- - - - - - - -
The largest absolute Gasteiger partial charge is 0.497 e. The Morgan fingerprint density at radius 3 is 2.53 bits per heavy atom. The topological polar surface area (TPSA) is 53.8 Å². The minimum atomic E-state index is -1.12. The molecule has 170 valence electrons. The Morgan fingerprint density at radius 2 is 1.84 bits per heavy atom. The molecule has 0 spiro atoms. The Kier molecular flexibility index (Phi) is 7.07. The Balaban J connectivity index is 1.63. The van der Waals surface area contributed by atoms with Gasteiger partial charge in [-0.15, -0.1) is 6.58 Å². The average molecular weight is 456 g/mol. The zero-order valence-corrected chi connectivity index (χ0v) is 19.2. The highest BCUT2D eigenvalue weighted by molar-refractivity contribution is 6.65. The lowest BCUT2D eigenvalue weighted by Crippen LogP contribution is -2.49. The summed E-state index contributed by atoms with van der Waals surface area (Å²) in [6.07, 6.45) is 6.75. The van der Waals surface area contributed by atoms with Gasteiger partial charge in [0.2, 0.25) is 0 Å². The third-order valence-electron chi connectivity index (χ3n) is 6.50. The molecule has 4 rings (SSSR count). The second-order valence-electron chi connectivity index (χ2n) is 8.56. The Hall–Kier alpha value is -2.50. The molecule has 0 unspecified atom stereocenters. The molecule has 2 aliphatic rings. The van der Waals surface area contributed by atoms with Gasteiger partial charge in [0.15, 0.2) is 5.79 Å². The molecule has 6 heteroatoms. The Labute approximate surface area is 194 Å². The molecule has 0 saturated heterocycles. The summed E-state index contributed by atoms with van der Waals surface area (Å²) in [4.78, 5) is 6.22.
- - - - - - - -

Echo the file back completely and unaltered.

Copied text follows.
The largest absolute Gasteiger partial charge is 0.497 e. The Morgan fingerprint density at radius 3 is 2.53 bits per heavy atom. The topological polar surface area (TPSA) is 53.8 Å². The minimum atomic E-state index is -1.12. The molecule has 170 valence electrons. The Morgan fingerprint density at radius 2 is 1.84 bits per heavy atom. The molecule has 0 spiro atoms. The Kier molecular flexibility index (Phi) is 7.07. The Balaban J connectivity index is 1.63. The van der Waals surface area contributed by atoms with Gasteiger partial charge in [-0.15, -0.1) is 6.58 Å². The average molecular weight is 456 g/mol. The zero-order valence-corrected chi connectivity index (χ0v) is 19.2. The highest BCUT2D eigenvalue weighted by molar-refractivity contribution is 6.65. The lowest BCUT2D eigenvalue weighted by Crippen LogP contribution is -2.49. The summed E-state index contributed by atoms with van der Waals surface area (Å²) in [6.07, 6.45) is 6.75. The van der Waals surface area contributed by atoms with Gasteiger partial charge in [0.2, 0.25) is 0 Å². The third-order valence-electron chi connectivity index (χ3n) is 6.50. The molecule has 4 rings (SSSR count). The second-order valence-electron chi connectivity index (χ2n) is 8.56. The Hall–Kier alpha value is -2.50. The molecule has 0 unspecified atom stereocenters. The molecule has 2 aliphatic rings. The van der Waals surface area contributed by atoms with Gasteiger partial charge in [0.15, 0.2) is 5.79 Å². The molecule has 6 heteroatoms. The Labute approximate surface area is 194 Å². The molecule has 0 saturated heterocycles. The summed E-state index contributed by atoms with van der Waals surface area (Å²) in [4.78, 5) is 6.22.